CHAPEL HILL, N.C. - Between a Thursday morning practice as part of their preparation to play Duke on Saturday and a free afternoon to celebrate Thanksgiving with their families, a group of North Carolina football players made a significant detour. UNC Hospitals sits barely farther than a solid punt from the front door of Kenan Football Center, but it might as well be a world away, and that's as true at the North Carolina Jaycee Burn Center as much as it is anywhere in the hospital.
"The injuries are so tragic and the circumstances are so difficult and many times people are alone and isolated," said Dr. Bruce Cairns, the Burn Center's director. "With a burn injury that's even more so with any other condition because it changes the way they look, it changes the way they feel. To have these people that we all watch on television and know work so hard and are so motivated as athletes to come and say, 'We're here to see you, we want to talk to you, we want to wish you a Happy Thanksgiving '... It's just remarkable."
The benefits went both ways on Thursday, as eight Tar Heel football players - Eric Albright, Nick Appel, Allen Champagne, John Ferranto, Jarrod James, Dan Mastromatteo, Shakeel Rashad and Nathan Staub - followed up with a friend they'd made last week when they visited the Burn Center as part of a annual event. Tar Heel student-athletes visit the UNC Jaycees Burn Center at least once a year in an opportunity that developed based on a partnership between UNC Athletics, Touchstone Energy and the North Carolina Electric Membership Corporation, and the Burn Center.
During last Friday's visit, which included more than 30 Carolina student-athletes from a wide range of sports, several of the football players visited with a particular patient, a soldier who had been stationed at Ft. Bragg and hadn't had many visitors. "Nathan Staub and Eric Albright were the ones who had the idea to come back after last Friday," said Champagne, a sophomore defensive lineman from Montreal, Quebec, Canada. "It was a chance for us to show some love and support and show these guys that we're thankful for them and to stay strong and keep fighting."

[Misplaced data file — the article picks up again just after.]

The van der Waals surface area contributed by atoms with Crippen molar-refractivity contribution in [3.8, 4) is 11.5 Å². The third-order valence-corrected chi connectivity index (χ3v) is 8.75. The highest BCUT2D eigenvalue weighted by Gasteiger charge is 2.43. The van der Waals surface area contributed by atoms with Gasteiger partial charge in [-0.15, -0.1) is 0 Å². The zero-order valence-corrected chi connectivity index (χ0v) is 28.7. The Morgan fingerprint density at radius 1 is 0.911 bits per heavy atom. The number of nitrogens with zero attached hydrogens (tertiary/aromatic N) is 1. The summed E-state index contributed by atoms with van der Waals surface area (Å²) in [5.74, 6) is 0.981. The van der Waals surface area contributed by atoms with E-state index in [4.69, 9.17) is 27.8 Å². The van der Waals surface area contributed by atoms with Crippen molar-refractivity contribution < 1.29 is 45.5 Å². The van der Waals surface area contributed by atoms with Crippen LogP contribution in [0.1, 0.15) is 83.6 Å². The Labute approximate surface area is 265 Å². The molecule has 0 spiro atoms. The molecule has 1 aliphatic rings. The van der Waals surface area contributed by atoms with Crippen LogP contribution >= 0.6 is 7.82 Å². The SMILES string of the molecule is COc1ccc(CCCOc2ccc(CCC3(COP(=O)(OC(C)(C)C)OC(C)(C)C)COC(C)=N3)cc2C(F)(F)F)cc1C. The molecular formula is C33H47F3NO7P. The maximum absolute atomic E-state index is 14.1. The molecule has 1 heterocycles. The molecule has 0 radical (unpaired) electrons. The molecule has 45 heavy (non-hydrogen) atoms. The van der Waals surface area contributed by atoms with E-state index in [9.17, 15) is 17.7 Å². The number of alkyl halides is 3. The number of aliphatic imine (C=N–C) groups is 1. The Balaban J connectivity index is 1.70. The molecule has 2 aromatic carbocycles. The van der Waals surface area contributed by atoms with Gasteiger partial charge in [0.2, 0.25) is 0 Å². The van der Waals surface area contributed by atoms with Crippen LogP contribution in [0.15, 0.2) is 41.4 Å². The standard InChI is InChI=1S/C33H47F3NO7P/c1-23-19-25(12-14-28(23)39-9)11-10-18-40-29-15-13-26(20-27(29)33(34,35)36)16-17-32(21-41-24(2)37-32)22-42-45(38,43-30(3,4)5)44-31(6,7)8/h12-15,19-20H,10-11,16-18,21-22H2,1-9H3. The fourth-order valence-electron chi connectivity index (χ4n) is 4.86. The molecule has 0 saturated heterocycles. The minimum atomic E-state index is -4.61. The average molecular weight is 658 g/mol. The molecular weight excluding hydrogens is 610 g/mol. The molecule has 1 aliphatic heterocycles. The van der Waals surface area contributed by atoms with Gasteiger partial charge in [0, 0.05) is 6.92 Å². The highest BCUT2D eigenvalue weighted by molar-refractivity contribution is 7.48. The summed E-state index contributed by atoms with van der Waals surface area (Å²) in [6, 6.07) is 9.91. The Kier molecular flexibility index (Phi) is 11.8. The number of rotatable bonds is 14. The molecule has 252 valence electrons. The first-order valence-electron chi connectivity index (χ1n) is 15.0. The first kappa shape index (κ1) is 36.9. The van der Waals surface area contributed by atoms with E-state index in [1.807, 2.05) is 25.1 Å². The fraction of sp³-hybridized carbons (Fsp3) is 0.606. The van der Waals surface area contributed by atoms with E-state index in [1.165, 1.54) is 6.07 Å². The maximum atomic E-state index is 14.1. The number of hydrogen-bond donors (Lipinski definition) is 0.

So the players returned to visit him Thursday, packing into the hospital room to talk football and sign a poster. But they didn't stop there. They visited other rooms, met and chatted with patients in the hallways, and made a round through the unit where the most critical patients are housed, autographing pillowcases along the way.
"I'm still wrapping my brain around how excited I am to see these people and see that we can help put a smile on their face," said James, a sophomore center from Goldsboro, N.C. "They've come out of terrible accidents. To see them have a smile on their face for the time they see us, and the time we get to see them, it's priceless."
Director of Athletics Bubba Cunningham and two of his children joined the players for their Thanksgiving visit. "It really impressed me that they were so thoughtful they wanted to come back after last week's visit," Cunningham said. "I thought I'd just like to see them interact with the patients. What a neat thing this has been."
Memories of the visit lingered after the players had gone off to enjoy Thanksgiving with their families (or with teammates' families, for those who live farther away) before reporting back to campus Thursday night.
"The impact is so much more than the visit itself," Cairns said. "It's a reflection that the patients have value and worth. We talk a lot about how we want to improve patient care and improve outcomes, but how the patients feel about themselves is perhaps one of the most important factors.
"To take the time out of their day to come and visit (last week), that's one thing - that's impressive enough. But then to spontaneously say 'Let's come back again and see people on a holiday.' Nobody wants to be in the hospital on a holiday ... except them, which makes all of us feel better about who we are and what we're doing. It just means the world to all of us."
After the players had left on Thursday, a patient spoke of how much he enjoyed the visit. A nurse said to him, "It's good to see you smile."
"Yeah," he replied. "I haven't been feeling so great lately. But I feel a lot better now."